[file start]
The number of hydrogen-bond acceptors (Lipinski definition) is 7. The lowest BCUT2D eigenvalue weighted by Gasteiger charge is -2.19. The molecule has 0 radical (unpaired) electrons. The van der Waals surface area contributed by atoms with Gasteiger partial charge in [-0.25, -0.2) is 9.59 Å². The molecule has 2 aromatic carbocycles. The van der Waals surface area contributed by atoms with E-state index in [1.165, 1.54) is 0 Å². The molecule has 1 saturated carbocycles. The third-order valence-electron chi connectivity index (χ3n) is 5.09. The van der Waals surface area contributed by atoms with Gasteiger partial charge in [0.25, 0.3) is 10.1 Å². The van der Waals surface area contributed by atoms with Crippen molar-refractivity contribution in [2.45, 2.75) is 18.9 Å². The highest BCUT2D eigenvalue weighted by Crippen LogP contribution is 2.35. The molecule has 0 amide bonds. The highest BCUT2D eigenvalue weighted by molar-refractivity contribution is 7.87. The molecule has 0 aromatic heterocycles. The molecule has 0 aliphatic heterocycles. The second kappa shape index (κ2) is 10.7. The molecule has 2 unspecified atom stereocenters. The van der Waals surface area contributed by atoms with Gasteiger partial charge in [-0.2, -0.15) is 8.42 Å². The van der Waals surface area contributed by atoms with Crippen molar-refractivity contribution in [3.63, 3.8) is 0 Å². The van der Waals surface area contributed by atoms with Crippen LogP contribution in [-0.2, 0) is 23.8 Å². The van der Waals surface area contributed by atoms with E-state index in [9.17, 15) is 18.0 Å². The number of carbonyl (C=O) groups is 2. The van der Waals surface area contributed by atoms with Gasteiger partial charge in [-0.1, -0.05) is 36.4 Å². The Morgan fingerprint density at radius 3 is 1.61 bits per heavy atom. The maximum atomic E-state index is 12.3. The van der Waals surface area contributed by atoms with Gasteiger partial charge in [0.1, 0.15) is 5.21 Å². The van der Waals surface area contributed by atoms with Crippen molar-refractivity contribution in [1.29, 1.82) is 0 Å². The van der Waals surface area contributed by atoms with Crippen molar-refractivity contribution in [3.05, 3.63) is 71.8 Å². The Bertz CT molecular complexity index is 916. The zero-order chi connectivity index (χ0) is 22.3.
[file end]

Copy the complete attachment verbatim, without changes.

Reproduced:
The number of hydrogen-bond acceptors (Lipinski definition) is 7. The lowest BCUT2D eigenvalue weighted by Gasteiger charge is -2.19. The molecule has 0 radical (unpaired) electrons. The van der Waals surface area contributed by atoms with Gasteiger partial charge in [-0.25, -0.2) is 9.59 Å². The molecule has 2 aromatic carbocycles. The van der Waals surface area contributed by atoms with E-state index in [1.165, 1.54) is 0 Å². The molecule has 1 saturated carbocycles. The third-order valence-electron chi connectivity index (χ3n) is 5.09. The van der Waals surface area contributed by atoms with Gasteiger partial charge in [0.25, 0.3) is 10.1 Å². The van der Waals surface area contributed by atoms with Crippen molar-refractivity contribution in [2.45, 2.75) is 18.9 Å². The highest BCUT2D eigenvalue weighted by Crippen LogP contribution is 2.35. The molecule has 0 amide bonds. The highest BCUT2D eigenvalue weighted by molar-refractivity contribution is 7.87. The molecule has 0 aromatic heterocycles. The molecule has 0 aliphatic heterocycles. The second kappa shape index (κ2) is 10.7. The molecule has 2 unspecified atom stereocenters. The van der Waals surface area contributed by atoms with Gasteiger partial charge in [-0.2, -0.15) is 8.42 Å². The van der Waals surface area contributed by atoms with Crippen molar-refractivity contribution in [3.63, 3.8) is 0 Å². The van der Waals surface area contributed by atoms with Crippen LogP contribution in [-0.2, 0) is 23.8 Å². The van der Waals surface area contributed by atoms with E-state index in [9.17, 15) is 18.0 Å². The number of carbonyl (C=O) groups is 2. The van der Waals surface area contributed by atoms with Gasteiger partial charge in [-0.1, -0.05) is 36.4 Å². The Morgan fingerprint density at radius 3 is 1.61 bits per heavy atom. The maximum atomic E-state index is 12.3. The van der Waals surface area contributed by atoms with Gasteiger partial charge in [0.1, 0.15) is 5.21 Å². The van der Waals surface area contributed by atoms with Crippen molar-refractivity contribution in [1.29, 1.82) is 0 Å². The van der Waals surface area contributed by atoms with Crippen molar-refractivity contribution in [3.05, 3.63) is 71.8 Å². The Bertz CT molecular complexity index is 916. The zero-order chi connectivity index (χ0) is 22.3.